ORCiD logo [1];  [2];  [3];  [4];  [5];  [2];  [6];  [3];  [7]
  1. Univ. of California, Berkeley, CA (United States); USDOE Joint Genome Institute (JGI), Walnut Creek, CA (United States)
  2. Univ. of California, Santa Barbara, CA (United States)
  3. Univ. of California, Berkeley, CA (United States)
  4. Lawrence Berkeley National Lab. (LBNL), Berkeley, CA (United States); St. Mary's College of California, Moraga, CA (United States)
  5. USDOE Joint Genome Institute (JGI), Walnut Creek, CA (United States)
  6. Lawrence Berkeley National Lab. (LBNL), Berkeley, CA (United States); Univ. of California, Berkeley, CA (United States)
  7. VA Palo Alto Health Care System, Livermore, CA (United States)
Publication Date:
Research Org.:
Lawrence Berkeley National Lab. (LBNL), Berkeley, CA (United States)
Sponsoring Org.:
USDOE Office of Science (SC); National Institutes of Health (NIH)
OSTI Identifier:
1581335
Grant/Contract Number:  
AC02-05CH11231; SC10010566; 5R01AI092531
Resource Type:
Accepted Manuscript
Journal Name:
mBio (Online)
Additional Journal Information:
Journal Name: mBio (Online); Journal Volume: 10; Journal Issue: 6; Journal ID: ISSN 2150-7511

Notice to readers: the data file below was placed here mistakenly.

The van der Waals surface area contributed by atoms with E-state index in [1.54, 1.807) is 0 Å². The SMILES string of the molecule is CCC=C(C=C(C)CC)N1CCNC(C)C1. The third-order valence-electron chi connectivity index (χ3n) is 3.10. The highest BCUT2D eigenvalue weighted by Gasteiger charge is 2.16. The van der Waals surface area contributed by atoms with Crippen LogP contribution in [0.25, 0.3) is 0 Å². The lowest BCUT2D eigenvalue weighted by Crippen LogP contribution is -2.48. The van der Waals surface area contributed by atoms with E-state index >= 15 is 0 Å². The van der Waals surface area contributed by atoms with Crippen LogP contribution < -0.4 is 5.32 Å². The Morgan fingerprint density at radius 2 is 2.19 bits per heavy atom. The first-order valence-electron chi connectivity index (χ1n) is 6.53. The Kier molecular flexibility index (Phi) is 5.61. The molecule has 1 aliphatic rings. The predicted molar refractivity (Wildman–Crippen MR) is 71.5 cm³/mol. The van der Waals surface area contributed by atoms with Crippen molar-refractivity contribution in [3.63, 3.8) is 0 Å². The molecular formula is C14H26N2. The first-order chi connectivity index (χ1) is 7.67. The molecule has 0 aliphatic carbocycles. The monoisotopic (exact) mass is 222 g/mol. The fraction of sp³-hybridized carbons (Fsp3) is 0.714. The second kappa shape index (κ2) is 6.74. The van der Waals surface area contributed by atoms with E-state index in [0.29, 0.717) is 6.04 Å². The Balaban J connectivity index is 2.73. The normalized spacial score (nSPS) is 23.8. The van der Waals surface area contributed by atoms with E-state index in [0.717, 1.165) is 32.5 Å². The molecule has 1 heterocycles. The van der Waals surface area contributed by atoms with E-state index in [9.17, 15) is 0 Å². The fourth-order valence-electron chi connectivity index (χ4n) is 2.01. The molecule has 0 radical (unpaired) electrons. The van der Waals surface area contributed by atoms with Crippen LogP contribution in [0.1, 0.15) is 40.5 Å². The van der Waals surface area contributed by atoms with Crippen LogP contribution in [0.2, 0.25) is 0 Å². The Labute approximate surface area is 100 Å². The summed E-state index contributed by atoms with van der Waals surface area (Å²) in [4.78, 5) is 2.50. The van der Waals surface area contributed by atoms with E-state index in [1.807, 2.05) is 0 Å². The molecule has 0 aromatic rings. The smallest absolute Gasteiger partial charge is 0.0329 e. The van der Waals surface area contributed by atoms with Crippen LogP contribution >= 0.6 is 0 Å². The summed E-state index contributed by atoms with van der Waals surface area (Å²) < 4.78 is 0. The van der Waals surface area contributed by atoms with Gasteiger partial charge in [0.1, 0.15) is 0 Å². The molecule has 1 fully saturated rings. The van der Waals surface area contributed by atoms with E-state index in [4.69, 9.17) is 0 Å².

Publisher:
American Society for Microbiology
Country of Publication:
United States
Language:
English
Subject:
59 BASIC BIOLOGICAL SCIENCES; BD1-5; CPR; candidate phyla radiation; genomes from metagenomes; gracilibacteria; surface proteins

Citation Formats

Sieber, Christian M. K., Paul, Blair G., Castelle, Cindy J., Hu, Ping, Tringe, Susannah G., Valentine, David L., Andersen, Gary L., Banfield, Jillian F., and Relman, David A. Unusual Metabolism and Hypervariation in the Genome of a Gracilibacterium (BD1-5) from an Oil-Degrading Community. United States: N. p., 2019. Web. doi:10.1128/mBio.02128-19.
Sieber, Christian M. K., Paul, Blair G., Castelle, Cindy J., Hu, Ping, Tringe, Susannah G., Valentine, David L., Andersen, Gary L., Banfield, Jillian F., & Relman, David A. Unusual Metabolism and Hypervariation in the Genome of a Gracilibacterium (BD1-5) from an Oil-Degrading Community. United States. doi:10.1128/mBio.02128-19.
Sieber, Christian M. K., Paul, Blair G., Castelle, Cindy J., Hu, Ping, Tringe, Susannah G., Valentine, David L., Andersen, Gary L., Banfield, Jillian F., and Relman, David A. Tue . "Unusual Metabolism and Hypervariation in the Genome of a Gracilibacterium (BD1-5) from an Oil-Degrading Community". United States. doi:10.1128/mBio.02128-19. https://www.osti.gov/servlets/purl/1581335.
@article{osti_1581335,
title = {Unusual Metabolism and Hypervariation in the Genome of a Gracilibacterium (BD1-5) from an Oil-Degrading Community},
author = {Sieber, Christian M. K. and Paul, Blair G. and Castelle, Cindy J. and Hu, Ping and Tringe, Susannah G. and Valentine, David L. and Andersen, Gary L. and Banfield, Jillian F. and Relman, David A.},